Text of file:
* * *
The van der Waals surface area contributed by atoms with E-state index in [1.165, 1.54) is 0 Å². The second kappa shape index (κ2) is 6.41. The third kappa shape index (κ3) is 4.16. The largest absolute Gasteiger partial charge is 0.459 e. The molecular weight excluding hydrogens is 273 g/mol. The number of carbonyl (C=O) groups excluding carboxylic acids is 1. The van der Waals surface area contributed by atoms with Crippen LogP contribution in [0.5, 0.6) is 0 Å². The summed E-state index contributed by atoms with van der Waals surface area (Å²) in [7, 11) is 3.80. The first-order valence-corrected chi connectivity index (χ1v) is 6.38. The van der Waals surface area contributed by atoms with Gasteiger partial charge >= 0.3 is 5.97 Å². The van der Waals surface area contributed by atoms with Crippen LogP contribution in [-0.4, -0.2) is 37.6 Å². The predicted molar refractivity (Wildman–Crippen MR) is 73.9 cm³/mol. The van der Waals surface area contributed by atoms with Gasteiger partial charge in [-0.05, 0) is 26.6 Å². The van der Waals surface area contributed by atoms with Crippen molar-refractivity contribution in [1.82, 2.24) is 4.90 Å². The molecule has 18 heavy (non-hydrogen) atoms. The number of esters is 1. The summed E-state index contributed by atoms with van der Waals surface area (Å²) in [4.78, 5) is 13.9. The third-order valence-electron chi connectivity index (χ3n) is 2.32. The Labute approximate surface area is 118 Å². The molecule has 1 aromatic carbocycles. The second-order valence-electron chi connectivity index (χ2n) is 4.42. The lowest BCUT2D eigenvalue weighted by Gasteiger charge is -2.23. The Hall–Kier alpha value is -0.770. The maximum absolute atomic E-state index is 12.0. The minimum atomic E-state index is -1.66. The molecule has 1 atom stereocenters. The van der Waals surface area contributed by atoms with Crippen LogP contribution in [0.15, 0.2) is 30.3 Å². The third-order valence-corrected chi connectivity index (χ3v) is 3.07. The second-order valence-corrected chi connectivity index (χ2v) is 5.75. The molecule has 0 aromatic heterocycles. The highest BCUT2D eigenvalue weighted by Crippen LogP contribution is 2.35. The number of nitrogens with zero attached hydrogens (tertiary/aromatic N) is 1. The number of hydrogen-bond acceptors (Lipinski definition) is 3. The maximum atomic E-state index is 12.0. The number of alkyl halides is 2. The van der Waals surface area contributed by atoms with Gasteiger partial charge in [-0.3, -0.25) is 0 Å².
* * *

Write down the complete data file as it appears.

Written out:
The van der Waals surface area contributed by atoms with E-state index in [1.165, 1.54) is 0 Å². The second kappa shape index (κ2) is 6.41. The third kappa shape index (κ3) is 4.16. The largest absolute Gasteiger partial charge is 0.459 e. The molecular weight excluding hydrogens is 273 g/mol. The number of carbonyl (C=O) groups excluding carboxylic acids is 1. The van der Waals surface area contributed by atoms with Crippen LogP contribution in [0.5, 0.6) is 0 Å². The summed E-state index contributed by atoms with van der Waals surface area (Å²) in [7, 11) is 3.80. The first-order valence-corrected chi connectivity index (χ1v) is 6.38. The van der Waals surface area contributed by atoms with Gasteiger partial charge >= 0.3 is 5.97 Å². The van der Waals surface area contributed by atoms with Crippen LogP contribution in [-0.4, -0.2) is 37.6 Å². The predicted molar refractivity (Wildman–Crippen MR) is 73.9 cm³/mol. The van der Waals surface area contributed by atoms with Gasteiger partial charge in [-0.05, 0) is 26.6 Å². The van der Waals surface area contributed by atoms with Crippen molar-refractivity contribution in [1.82, 2.24) is 4.90 Å². The molecule has 18 heavy (non-hydrogen) atoms. The number of esters is 1. The summed E-state index contributed by atoms with van der Waals surface area (Å²) in [4.78, 5) is 13.9. The third-order valence-electron chi connectivity index (χ3n) is 2.32. The Labute approximate surface area is 118 Å². The molecule has 1 aromatic carbocycles. The second-order valence-electron chi connectivity index (χ2n) is 4.42. The lowest BCUT2D eigenvalue weighted by Gasteiger charge is -2.23. The Hall–Kier alpha value is -0.770. The maximum absolute atomic E-state index is 12.0. The minimum atomic E-state index is -1.66. The molecule has 1 atom stereocenters. The van der Waals surface area contributed by atoms with Crippen LogP contribution in [0.15, 0.2) is 30.3 Å². The third-order valence-corrected chi connectivity index (χ3v) is 3.07. The second-order valence-corrected chi connectivity index (χ2v) is 5.75. The molecule has 0 aromatic heterocycles. The highest BCUT2D eigenvalue weighted by Crippen LogP contribution is 2.35. The number of nitrogens with zero attached hydrogens (tertiary/aromatic N) is 1. The number of hydrogen-bond acceptors (Lipinski definition) is 3. The maximum atomic E-state index is 12.0. The number of alkyl halides is 2. The van der Waals surface area contributed by atoms with Gasteiger partial charge in [-0.3, -0.25) is 0 Å².